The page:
Project description:The gene segments encoding antibodies have been studied in many capacities and represent some of the best-characterized gene families in traditional animal disease models (mice and humans). To date, multiple immunoglobulin light chain (IgL) isotypes have been found in vertebrates and it is unclear as to which isotypes might be more primordial in nature. Sequence data emerging from an array of fish genome projects is a valuable resource for discerning complex multigene assemblages in this critical branch point of vertebrate phylogeny. Herein, we have analyzed the genomic organization of medaka (Oryzias latipes) IgL gene segments based on recently released genome data. The medaka IgL locus located on chromosome 11 contains at least three clusters of IgL gene segments comprised of multiple gene assemblages of the kappa light chain isotype. These data suggest that medaka IgL gene segments may undergo both intra- and inter-cluster rearrangements as a means to generate additional diversity. Alignments of expressed sequence tags to concordant gene segments which revealed each of the three IgL clusters are expressed. Collectively, these data provide a genomic framework for IgL genes in medaka and indicate that Ig diversity in this species is achieved from at least three distinct chromosomal regions.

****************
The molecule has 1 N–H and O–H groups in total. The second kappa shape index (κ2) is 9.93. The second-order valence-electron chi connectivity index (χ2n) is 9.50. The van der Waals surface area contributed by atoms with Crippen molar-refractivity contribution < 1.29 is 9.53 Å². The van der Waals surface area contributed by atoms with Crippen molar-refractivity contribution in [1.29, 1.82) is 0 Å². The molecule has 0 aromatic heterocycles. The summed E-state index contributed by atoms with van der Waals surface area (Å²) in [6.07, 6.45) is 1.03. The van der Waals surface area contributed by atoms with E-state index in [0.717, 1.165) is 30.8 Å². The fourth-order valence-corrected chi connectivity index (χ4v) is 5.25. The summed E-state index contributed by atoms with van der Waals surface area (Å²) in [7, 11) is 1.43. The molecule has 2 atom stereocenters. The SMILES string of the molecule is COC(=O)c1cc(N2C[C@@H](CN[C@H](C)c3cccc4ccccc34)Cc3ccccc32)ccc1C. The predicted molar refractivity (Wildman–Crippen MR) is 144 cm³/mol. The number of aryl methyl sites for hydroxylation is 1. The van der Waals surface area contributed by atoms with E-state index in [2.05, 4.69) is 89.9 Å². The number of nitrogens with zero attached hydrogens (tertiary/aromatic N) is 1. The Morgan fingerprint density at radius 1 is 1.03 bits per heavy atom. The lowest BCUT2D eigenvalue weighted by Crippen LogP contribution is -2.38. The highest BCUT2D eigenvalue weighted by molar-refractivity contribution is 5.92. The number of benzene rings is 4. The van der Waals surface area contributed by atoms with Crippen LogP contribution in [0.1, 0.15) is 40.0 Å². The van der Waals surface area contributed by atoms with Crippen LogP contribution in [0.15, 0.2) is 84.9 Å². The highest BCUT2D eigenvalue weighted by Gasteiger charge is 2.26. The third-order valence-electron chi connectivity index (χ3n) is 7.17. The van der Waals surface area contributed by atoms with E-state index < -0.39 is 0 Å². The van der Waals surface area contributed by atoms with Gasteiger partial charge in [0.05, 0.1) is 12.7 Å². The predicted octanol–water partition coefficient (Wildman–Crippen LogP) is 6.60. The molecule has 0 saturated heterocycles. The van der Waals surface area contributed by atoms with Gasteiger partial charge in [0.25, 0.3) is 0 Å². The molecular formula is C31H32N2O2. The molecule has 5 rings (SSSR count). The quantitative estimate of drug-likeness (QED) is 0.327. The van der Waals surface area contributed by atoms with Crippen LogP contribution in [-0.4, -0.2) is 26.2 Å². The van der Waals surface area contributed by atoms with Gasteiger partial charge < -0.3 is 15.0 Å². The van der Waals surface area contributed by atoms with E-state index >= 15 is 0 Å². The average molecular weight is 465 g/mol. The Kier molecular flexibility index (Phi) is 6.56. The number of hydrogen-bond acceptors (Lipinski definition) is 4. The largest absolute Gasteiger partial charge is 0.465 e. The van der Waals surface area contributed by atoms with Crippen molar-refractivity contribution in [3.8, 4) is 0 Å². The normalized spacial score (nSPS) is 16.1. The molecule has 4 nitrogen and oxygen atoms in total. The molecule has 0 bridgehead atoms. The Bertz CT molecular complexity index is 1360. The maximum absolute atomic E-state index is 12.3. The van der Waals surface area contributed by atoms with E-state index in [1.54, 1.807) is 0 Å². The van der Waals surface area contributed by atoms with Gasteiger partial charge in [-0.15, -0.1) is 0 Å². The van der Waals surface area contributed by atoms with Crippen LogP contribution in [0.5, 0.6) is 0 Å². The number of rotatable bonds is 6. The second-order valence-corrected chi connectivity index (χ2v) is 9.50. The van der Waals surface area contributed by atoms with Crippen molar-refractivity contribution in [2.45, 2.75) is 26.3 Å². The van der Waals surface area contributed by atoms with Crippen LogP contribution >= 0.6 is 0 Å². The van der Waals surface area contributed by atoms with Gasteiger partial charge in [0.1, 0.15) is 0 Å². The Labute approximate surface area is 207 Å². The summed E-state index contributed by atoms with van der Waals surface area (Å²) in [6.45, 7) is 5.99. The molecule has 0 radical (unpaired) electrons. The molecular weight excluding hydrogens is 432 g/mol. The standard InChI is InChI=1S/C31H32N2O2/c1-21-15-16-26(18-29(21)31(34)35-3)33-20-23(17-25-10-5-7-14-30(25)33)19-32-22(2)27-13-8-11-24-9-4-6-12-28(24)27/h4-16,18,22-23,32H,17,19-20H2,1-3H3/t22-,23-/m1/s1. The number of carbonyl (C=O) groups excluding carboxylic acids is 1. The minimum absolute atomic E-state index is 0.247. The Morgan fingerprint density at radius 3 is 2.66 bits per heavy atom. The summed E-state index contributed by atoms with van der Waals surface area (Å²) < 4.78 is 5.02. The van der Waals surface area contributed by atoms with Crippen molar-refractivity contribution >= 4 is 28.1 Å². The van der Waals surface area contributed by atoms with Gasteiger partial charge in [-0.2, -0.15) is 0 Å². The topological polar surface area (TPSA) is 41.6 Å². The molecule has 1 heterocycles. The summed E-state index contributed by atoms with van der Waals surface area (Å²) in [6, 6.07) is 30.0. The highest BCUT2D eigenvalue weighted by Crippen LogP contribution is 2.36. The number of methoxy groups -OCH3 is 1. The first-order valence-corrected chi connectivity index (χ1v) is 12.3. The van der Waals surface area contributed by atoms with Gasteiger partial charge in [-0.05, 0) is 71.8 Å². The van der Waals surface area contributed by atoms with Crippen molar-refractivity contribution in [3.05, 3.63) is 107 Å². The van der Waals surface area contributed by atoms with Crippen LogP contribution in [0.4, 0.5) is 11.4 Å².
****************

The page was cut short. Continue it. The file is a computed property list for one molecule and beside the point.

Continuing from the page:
Project description:The developmental toxicity of silver nanoparticles (AgNPs) was investigated following exposure of Oryzias latipes (medaka) embryos to 0.1-1 mg/L of homogeneously dispersed AgNPs for 14 days. During this period, developmental endpoints, including lethality, heart rate, and hatching rate, were evaluated by microscopy for different stages of medaka embryonic development. To compare toxic sensitivity, acute adult toxicity was assessed. There was no difference in acute lethal toxicity between embryo and adult medaka. Interestingly, we found that the increase in stepwise toxicity was dependent on the developmental stage of the embryo. Lethal embryonic toxicity increased from exposure days 1 to 3 and exposure days 5 to 8, whereas there was no change from exposure days 3 to 5. In addition, 7 d exposure to 0.8 mg/L AgNPs resulted in significant heart beat retardation in medaka embryos. AgNPs also caused a dose-dependent decrease in the hatching rate and body length of larvae. These results indicate that AgNP exposure causes severe developmental toxicity to medaka embryos and that toxicity levels are enhanced at certain developmental stages, which should be taken into consideration in assessments of metallic NPs toxicity to embryos.